Monday, September 29, 2008

Cook at his best in My Best Friends Girl

Lionsgate Films' My Best Friend's Girl

A master at seducing – and offending – women, Tank (Dane Cook) is a professional My Best Friend's Girl. When guys get dumped, they hire Tank to take their ex-girlfriends out on the worst date of their lives – an experience so horrible it sends them running gratefully back to their beaus. So when Tank’s best friend, Dustin (Jason Biggs), is dumped by his new girlfriend, Tank naturally offers to help out…and ends up meeting the challenge of a lifetime. Smart, beautiful and headstrong, Alexis (Kate Hudson) is the first girl who knows how to call his bluff, and Tank soon finds himself torn between his loyalty to Dustin and his love for his best friend’s girl.

Dane Cook plays Tank Turner, a guy who gets paid by disgruntled bachelors to act like such an obnoxious jerk that they look good in comparison. When love-struck Dustin (Jason Biggs) declares his true feelings for beautiful Alexis (Kate Hudson), she shoots him down and suggests they just be friends first. Unbeknownst to her, Dustin's best friend and roommate is Tank, who specializes in being the rebound date from hell, a scumbag who sends women fleeing back to the better man they recently dumped. But a funny thing happens: turns out Alexis really likes a-holes, and Tank, unable to rely on his usual tricks, finds himself falling for her.

At first, this seems like the perfect vehicle for Cook, whose humor is often abrasive and hasn't worked too well in his prior romantic leading roles, like Employee of the Month. Finally able to play an unbridled ass, he does so with gusto in the movie's early moments, which revel in the cynicism of the degree to which women really do get off on bad boys. Sadly, the latter half of the film requires Tank to get sincere, and Cook's just not too good at that, especially since the story up until that point has been trying to get us to sympathize with Dustin, who then suddenly falls by the wayside.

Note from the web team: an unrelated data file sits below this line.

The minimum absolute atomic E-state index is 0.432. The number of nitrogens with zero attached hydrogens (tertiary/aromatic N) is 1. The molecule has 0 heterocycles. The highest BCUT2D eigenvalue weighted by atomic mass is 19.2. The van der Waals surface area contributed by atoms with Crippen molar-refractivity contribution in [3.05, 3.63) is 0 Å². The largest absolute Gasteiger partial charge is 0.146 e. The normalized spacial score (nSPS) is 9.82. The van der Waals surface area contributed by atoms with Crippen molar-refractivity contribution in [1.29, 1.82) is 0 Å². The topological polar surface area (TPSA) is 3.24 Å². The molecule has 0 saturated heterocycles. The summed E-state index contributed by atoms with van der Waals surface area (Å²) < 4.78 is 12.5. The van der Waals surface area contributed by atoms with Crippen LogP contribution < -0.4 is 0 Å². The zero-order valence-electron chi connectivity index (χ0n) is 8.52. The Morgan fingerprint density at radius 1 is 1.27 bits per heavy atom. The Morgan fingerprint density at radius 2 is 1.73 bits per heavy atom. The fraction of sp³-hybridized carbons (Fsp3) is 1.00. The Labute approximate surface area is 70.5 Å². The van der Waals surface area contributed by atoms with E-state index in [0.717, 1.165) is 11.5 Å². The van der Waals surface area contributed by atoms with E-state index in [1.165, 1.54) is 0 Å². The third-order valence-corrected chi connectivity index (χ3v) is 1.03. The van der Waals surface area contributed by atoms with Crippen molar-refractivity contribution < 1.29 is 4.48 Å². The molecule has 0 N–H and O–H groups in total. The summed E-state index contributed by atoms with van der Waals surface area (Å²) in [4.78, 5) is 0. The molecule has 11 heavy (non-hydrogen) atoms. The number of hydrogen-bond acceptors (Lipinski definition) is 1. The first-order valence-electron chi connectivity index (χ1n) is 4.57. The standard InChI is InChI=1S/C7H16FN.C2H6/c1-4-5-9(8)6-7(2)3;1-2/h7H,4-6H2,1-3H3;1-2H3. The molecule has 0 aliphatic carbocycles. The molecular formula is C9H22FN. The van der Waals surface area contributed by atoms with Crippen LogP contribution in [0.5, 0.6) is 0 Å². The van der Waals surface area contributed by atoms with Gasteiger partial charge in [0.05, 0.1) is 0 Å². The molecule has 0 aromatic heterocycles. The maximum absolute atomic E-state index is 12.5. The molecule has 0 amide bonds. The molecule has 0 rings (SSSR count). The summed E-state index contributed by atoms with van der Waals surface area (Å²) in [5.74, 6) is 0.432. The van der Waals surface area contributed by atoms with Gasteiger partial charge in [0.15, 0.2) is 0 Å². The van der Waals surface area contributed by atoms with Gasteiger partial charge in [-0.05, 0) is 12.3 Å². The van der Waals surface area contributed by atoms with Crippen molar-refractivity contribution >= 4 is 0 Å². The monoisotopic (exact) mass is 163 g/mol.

In trying to play to both Cook's raunch-loving fanbase and to hopeless romantics, director Howard Deutch has made an awkward half-breed that's likely to alienate both camps. Chances are you'll love half the movie, and despise the rest.It’s not a huge compliment to call this Cook’s best film—though it is—but Screenwriter Jordan Cahan’s curious and increasingly sincere slant on modern romance outshines its efforts to please his MySpace fan base with gross-out gags. (Some of which are damned funny, like a wedding scene where he drops his pants before the mother of the bride and announces, “C’mon, it’s not going to suck itself.”) Cook’s crisis is that after years of being the lowest common denominator, he’s less than Hudson deserves. This one will appeal to one fan base more than another, but I have to say that I found this pretty funny. A strong 4 on my "Go See" scale.

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